Living in the Cayman Islands we are blessed with some of the best weather in one of the most beautiful locations. With all the fabulous sunshine, one has to take care of their skin but what about taking care of the ocean and its coral reefs at the same time? This article is going to delve into the importance of reef safe sunscreen, what to look out for and where to buy on island!
What is “reef safe” sunscreen and why should I buy it?
Even if you have no plans to snorkel around coral reefs, you still make an impact on marine ecosystems. At a time when these fragile systems are experiencing one of the worst coral bleaching events on record, one of the most important things to consider when choosing a sunscreen is, “Is it reef safe?”
The NOAA National Center for Coastal Ocean Science and partners have found a link between sunscreen chemicals and coral bleaching. To summarize the findings of the study published in the Environmental Health Perspectives journal:
- Corals are highly sensitive organisms that are prone to bleaching at the slightest stress, making even low concentrations of chemicals potentially harmful.
- The chemicals that filter ultraviolet (UV) light can activate latent viral infections in the symbiotic micro algae that the corals rely on for nutrition.
- Seawater surrounding coral exposed to sunscreen contained up to 15 times more viruses than unexposed samples.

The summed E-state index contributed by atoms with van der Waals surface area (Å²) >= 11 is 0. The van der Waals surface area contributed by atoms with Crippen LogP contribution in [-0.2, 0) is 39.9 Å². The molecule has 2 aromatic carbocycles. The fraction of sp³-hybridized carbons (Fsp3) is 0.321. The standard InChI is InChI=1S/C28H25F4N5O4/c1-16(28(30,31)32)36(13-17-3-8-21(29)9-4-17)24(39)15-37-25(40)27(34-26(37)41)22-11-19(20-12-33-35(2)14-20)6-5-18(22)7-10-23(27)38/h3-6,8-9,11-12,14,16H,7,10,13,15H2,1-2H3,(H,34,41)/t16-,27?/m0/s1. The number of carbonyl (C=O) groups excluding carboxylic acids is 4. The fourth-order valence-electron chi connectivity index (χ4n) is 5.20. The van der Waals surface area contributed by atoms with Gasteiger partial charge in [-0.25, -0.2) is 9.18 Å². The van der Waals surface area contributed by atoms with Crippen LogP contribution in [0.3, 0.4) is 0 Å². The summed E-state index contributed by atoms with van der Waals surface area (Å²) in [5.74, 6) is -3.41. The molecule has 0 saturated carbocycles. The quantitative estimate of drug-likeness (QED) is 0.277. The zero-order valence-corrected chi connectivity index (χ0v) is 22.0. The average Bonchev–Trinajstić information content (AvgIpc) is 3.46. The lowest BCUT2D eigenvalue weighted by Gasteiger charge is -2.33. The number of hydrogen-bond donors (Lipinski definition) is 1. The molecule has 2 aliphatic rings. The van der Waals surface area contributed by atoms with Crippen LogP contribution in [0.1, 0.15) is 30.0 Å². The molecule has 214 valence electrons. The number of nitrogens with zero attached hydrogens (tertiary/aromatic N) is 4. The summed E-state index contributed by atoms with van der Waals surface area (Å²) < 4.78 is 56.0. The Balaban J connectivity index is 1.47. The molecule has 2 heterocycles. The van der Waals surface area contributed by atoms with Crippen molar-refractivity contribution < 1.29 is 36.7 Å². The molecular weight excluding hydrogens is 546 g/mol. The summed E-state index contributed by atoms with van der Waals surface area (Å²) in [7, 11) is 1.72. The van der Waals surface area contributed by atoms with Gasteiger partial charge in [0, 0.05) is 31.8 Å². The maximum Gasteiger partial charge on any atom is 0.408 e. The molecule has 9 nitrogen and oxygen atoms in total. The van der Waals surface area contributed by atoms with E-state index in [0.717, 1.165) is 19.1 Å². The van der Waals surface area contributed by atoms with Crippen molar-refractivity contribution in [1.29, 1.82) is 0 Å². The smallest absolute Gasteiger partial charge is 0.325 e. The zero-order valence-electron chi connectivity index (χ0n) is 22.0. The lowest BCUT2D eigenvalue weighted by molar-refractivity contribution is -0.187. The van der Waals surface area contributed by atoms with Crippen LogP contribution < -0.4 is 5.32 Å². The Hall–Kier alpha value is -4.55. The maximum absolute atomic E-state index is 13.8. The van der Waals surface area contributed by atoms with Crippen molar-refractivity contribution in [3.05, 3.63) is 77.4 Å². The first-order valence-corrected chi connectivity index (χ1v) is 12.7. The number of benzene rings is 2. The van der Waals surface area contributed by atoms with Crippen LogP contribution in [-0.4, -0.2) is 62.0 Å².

- The ingredients found in sunscreens that should be avoided around reefs, that also have shown potentially harmful effects on humans, are octinoxate (also known as ethylhexyl methoxycinnamate), oxybenzone, parabens and octocrylene.
- The researchers estimate that 4000-6000 metric tons of sunscreen washes off swimmers and snorkelers into coral reef environments, and that up to 10% of the world’s reefs are at risk for bleaching due to sunscreen runoff.
What should I look out for when buying sunscreen?
No one is governing whether or not a product labeled as “reef safe” is in fact safe for our reefs. The following is a cheat sheet of the ingredients that have been shown to cause coral bleaching even at low levels:
- 4-Methylbenzylidine Camphor
Look for a brand that uses physical sunblocks such as titanium or zinc oxide instead of chemical ones. If you want to decide between the two, zinc oxide is proven to block both UVA and UVB rays whereas titanium oxide primarily only blocks UVB rays.
What are some brands I can buy here on Island and where?
There are many options out there for you to choose from and it can get overwhelming: all natural, biodegradable, eco-friendly, organic, reef safe, waterproof, creams, gels, spray….the list goes on.
On island there are a few brands that you can get your hands on, unfortunately the prices are more than your typical sunscreen – but can you really put a price on the continued survival of our coral reef ecosystems?